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Few cities in the world can boast the exceptional artistic and cultural riches of Florence, an enormous open-air museum that leaves millions of visitors breathless and enchanted every year.
Florence is not just a city of art but "a work of art itself," as stated in the notes accompanying the election of Florence's city center as a UNESCO World Heritage Site: heritage created with the creative genius of great artists like Brunelleschi and Leon Battista Alberti, Masaccio and Filippo Lippi, Botticelli, Donatello, Ghiberti, Luca della Robbia, Giotto, Beato Angelico, not forgetting Galileo and the two great geniuses Leonardo da Vinci and Michelangelo.
Florence, an open-air museum
And all this because there is a surprise hiding around every corner: along the Arno or in the lanes known as "chiassi" (which still seem to reverberate with medieval chatter), on the bridges offering charming views or from the superb high viewpoints, from the hills surrounding the city (from Fiesole the panorama covers the entire Arno valley and the sunsets are unforgettable), or from the top of the dome of Santa Maria in Fiore or from the grand terrace, Piazzale Michelangelo, with San Miniato al Monte, the church "that subjugates," to quote Dante, from where there is a view over the city, in all its magnificence.
The charm and mystery of Ponte Vecchio
Going back down along the Arno, we must mention the history of the Ponte Vecchio, with its air of ancient daily life and characteristic little houses, seemingly "hung" on the piers, built haphazardly by butchers, who were initially isolated on the bridge to protect public hygiene before being moved on to make way for the goldsmiths' and jewelers' workshops that would provide more luster and prestige to the de' Medici family. For his son Francesco's marriage to Joanna of Austria, the Grand Duke of Tuscany Cosimo I charged Giorgio Vasari with designing an ambitious elevated passage, connecting Palazzo Vecchio, the political and administrative center, with the private quarters in Palazzo Pitti, passing through the prestigious Uffizi Gallery. The work was completed in just five months, in 1595, and the Grand Dukes could move around, safely, enjoying a privileged, 360-degree view of the city and... eavesdropping undisturbed on the mood of the people through the open portholes along the way.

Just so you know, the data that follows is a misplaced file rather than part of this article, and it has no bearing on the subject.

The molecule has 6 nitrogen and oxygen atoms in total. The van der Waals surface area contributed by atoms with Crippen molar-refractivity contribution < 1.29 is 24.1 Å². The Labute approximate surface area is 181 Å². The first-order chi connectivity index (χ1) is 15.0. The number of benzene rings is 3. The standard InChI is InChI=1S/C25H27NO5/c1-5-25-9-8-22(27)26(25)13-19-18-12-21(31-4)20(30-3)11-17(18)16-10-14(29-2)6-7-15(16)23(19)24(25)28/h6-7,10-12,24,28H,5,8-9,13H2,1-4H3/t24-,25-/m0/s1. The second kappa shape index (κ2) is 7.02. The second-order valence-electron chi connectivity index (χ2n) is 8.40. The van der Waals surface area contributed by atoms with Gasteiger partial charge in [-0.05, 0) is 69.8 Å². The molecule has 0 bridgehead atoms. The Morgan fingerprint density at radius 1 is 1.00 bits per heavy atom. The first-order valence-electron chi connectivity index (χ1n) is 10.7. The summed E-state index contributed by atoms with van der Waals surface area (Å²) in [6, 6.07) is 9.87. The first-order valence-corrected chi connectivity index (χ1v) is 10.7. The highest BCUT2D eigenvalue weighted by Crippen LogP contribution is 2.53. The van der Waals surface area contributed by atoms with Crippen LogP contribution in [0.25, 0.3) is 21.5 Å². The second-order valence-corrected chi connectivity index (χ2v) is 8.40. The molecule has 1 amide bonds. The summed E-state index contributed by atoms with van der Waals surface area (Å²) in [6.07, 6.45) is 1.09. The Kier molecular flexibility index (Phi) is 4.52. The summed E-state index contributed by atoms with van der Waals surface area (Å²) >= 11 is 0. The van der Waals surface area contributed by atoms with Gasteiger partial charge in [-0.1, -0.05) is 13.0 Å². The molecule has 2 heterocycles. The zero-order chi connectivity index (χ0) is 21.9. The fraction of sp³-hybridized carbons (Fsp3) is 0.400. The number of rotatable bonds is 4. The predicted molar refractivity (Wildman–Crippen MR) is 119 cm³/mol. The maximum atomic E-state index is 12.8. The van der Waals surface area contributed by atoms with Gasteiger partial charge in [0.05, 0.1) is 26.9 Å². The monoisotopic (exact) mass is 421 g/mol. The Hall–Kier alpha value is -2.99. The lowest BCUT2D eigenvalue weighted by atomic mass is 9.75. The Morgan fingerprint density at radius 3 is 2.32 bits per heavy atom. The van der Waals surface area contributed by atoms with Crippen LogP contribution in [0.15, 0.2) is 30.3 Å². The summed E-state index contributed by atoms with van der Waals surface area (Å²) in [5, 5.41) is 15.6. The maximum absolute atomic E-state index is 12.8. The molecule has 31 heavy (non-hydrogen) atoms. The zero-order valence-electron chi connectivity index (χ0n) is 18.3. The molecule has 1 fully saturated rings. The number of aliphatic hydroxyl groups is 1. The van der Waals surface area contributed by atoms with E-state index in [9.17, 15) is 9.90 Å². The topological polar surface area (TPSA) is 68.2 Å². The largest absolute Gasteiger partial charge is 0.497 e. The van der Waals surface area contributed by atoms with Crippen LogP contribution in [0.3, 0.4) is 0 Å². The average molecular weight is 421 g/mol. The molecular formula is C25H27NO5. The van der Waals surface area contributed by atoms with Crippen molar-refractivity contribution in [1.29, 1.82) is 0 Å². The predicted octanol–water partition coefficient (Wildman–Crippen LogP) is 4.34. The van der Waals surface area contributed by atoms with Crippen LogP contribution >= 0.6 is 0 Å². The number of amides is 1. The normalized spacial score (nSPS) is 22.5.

The "Vasari Corridor," which is over a kilometer long, can now be visited with advance booking.
The political heart of Florence, Piazza della Signoria, now, as in the past, pulsates with "democratic" art, in a way that is almost unique in the world, a harmonious wide-angled view of masterpieces exhibited in the square and available to be enjoyed freely, day and night, where history and legend intertwine:
the Loggia dei Lanzi, a genuine gallery with sculptures of priceless value, all original, Michelangelo's David, the preeminent symbol of the city (the original statue is kept in the Galleria dell'Accademia), Ammannati's Neptune and of course the majestic Palazzo Vecchio, the city's administrative headquarters.
On the other hand, the religious heart of the city is located in Piazza Duomo, with the Baptistery of St. John with Ghiberti's gates of paradise, the Duomo or Cathedral of Santa Maria in Fiore and Giotto's famous Campanile, a complex that seems a harmonious whole thanks to the colors of the marble.
Bear in mind that, as well as the really famous Uffizi Museum, Florence boasts over 70 museums, each of which would make a visit to the city worthwhile and, although we know that too many flavors end up tasting of nothing, our advice is to choose in advance, to balance the available time in the best way.
Shopping and entertainment
For those who love shopping, Florence is a real paradise with countless stores, elegant haute couture boutiques and the famous workshops that keep alive the traditions of Florentine craftsmanship and high-quality products made in Italy. Also worth a visit are the central market of San Lorenzo, the popular Le Cascine market and the small covered market of the Loggia del Mercato Nuovo (also called the Porcellino because of the famous wild boar fountain) and the typical flea market in Piazza dei Ciompi.
Florentine cuisine, an authentic delight for those who love to eat (and drink) well, thanks to the quality and freshness of the raw materials and the knowledgeable processing, had as its prime ambassadress Catherine de' Medici, the Queen of France, who took cooks and pastry chefs with her, introducing the flavors and scents of Florence to the French court.
Enjoy typical dishes like the "fiorentina," so famous that there is no need to call it "steak," the Tuscan crostini (the typical liver-based starter), tomato puree, Florentine crespelle (crepes), ribollita soup and fagioli all'uccelletto (bean stew), all strictly accompanied by a good Chianti DOCG.
What are you waiting for? Immerse yourself in beauty and fly to Florence.